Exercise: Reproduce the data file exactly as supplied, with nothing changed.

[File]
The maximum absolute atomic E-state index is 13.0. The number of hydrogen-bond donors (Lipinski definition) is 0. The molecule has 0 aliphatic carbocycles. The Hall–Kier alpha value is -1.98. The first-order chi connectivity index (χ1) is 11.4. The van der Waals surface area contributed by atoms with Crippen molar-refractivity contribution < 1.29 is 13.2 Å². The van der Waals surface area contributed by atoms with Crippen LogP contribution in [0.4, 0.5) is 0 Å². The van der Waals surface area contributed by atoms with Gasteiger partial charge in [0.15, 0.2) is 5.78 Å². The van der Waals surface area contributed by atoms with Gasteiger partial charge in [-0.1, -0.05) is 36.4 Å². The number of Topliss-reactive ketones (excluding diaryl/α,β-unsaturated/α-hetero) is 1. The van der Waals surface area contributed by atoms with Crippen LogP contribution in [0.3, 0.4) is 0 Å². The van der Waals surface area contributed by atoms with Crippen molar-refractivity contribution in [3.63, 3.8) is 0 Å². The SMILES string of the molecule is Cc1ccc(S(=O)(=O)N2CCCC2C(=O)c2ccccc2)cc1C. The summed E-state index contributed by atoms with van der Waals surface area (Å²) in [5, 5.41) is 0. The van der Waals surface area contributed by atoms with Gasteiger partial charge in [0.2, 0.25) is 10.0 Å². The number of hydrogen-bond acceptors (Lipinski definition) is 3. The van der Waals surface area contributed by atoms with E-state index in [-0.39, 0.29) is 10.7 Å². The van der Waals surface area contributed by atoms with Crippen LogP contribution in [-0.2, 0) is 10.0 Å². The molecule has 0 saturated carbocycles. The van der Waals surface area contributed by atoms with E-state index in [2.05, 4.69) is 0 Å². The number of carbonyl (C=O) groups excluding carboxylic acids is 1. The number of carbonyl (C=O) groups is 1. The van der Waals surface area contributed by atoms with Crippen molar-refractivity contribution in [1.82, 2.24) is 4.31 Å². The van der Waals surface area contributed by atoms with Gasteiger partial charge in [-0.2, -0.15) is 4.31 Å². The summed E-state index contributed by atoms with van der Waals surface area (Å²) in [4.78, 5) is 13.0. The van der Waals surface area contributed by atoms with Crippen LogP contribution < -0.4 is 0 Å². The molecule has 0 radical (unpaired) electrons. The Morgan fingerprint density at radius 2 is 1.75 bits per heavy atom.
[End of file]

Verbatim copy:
The maximum absolute atomic E-state index is 13.0. The number of hydrogen-bond donors (Lipinski definition) is 0. The molecule has 0 aliphatic carbocycles. The Hall–Kier alpha value is -1.98. The first-order chi connectivity index (χ1) is 11.4. The van der Waals surface area contributed by atoms with Crippen molar-refractivity contribution < 1.29 is 13.2 Å². The van der Waals surface area contributed by atoms with Crippen LogP contribution in [0.4, 0.5) is 0 Å². The van der Waals surface area contributed by atoms with Gasteiger partial charge in [0.15, 0.2) is 5.78 Å². The van der Waals surface area contributed by atoms with Gasteiger partial charge in [-0.1, -0.05) is 36.4 Å². The number of Topliss-reactive ketones (excluding diaryl/α,β-unsaturated/α-hetero) is 1. The van der Waals surface area contributed by atoms with Crippen LogP contribution in [0.3, 0.4) is 0 Å². The van der Waals surface area contributed by atoms with Crippen molar-refractivity contribution in [3.63, 3.8) is 0 Å². The SMILES string of the molecule is Cc1ccc(S(=O)(=O)N2CCCC2C(=O)c2ccccc2)cc1C. The summed E-state index contributed by atoms with van der Waals surface area (Å²) in [5, 5.41) is 0. The van der Waals surface area contributed by atoms with Gasteiger partial charge in [0.2, 0.25) is 10.0 Å². The number of hydrogen-bond acceptors (Lipinski definition) is 3. The van der Waals surface area contributed by atoms with E-state index in [-0.39, 0.29) is 10.7 Å². The van der Waals surface area contributed by atoms with Crippen LogP contribution in [-0.2, 0) is 10.0 Å². The molecule has 0 saturated carbocycles. The van der Waals surface area contributed by atoms with E-state index in [2.05, 4.69) is 0 Å². The number of carbonyl (C=O) groups excluding carboxylic acids is 1. The number of carbonyl (C=O) groups is 1. The van der Waals surface area contributed by atoms with Crippen molar-refractivity contribution in [1.82, 2.24) is 4.31 Å². The van der Waals surface area contributed by atoms with Gasteiger partial charge in [-0.2, -0.15) is 4.31 Å². The summed E-state index contributed by atoms with van der Waals surface area (Å²) in [4.78, 5) is 13.0. The van der Waals surface area contributed by atoms with Crippen LogP contribution < -0.4 is 0 Å². The molecule has 0 radical (unpaired) electrons. The Morgan fingerprint density at radius 2 is 1.75 bits per heavy atom.